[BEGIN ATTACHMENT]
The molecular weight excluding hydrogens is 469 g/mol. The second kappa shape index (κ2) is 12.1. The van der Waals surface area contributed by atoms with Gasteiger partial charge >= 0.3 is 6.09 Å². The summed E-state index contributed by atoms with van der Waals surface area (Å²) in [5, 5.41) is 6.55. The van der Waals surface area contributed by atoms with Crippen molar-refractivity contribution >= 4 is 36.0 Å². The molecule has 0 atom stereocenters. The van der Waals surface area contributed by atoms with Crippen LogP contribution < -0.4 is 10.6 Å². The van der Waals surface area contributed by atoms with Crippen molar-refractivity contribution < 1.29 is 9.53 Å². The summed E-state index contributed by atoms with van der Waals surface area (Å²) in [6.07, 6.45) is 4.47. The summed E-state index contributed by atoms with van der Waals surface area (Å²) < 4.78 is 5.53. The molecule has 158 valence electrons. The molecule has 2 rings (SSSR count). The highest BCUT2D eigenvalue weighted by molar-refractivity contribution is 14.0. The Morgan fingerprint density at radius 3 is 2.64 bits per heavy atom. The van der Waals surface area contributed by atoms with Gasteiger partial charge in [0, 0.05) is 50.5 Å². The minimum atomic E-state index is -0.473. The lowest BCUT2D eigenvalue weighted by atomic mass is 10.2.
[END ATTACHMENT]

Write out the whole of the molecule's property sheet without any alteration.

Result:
The molecular weight excluding hydrogens is 469 g/mol. The second kappa shape index (κ2) is 12.1. The van der Waals surface area contributed by atoms with Gasteiger partial charge >= 0.3 is 6.09 Å². The summed E-state index contributed by atoms with van der Waals surface area (Å²) in [5, 5.41) is 6.55. The van der Waals surface area contributed by atoms with Crippen molar-refractivity contribution >= 4 is 36.0 Å². The molecule has 0 atom stereocenters. The van der Waals surface area contributed by atoms with Crippen LogP contribution < -0.4 is 10.6 Å². The van der Waals surface area contributed by atoms with Crippen molar-refractivity contribution < 1.29 is 9.53 Å². The summed E-state index contributed by atoms with van der Waals surface area (Å²) in [6.07, 6.45) is 4.47. The summed E-state index contributed by atoms with van der Waals surface area (Å²) < 4.78 is 5.53. The molecule has 158 valence electrons. The molecule has 2 rings (SSSR count). The highest BCUT2D eigenvalue weighted by molar-refractivity contribution is 14.0. The Morgan fingerprint density at radius 3 is 2.64 bits per heavy atom. The van der Waals surface area contributed by atoms with Gasteiger partial charge in [0, 0.05) is 50.5 Å². The minimum atomic E-state index is -0.473. The lowest BCUT2D eigenvalue weighted by atomic mass is 10.2.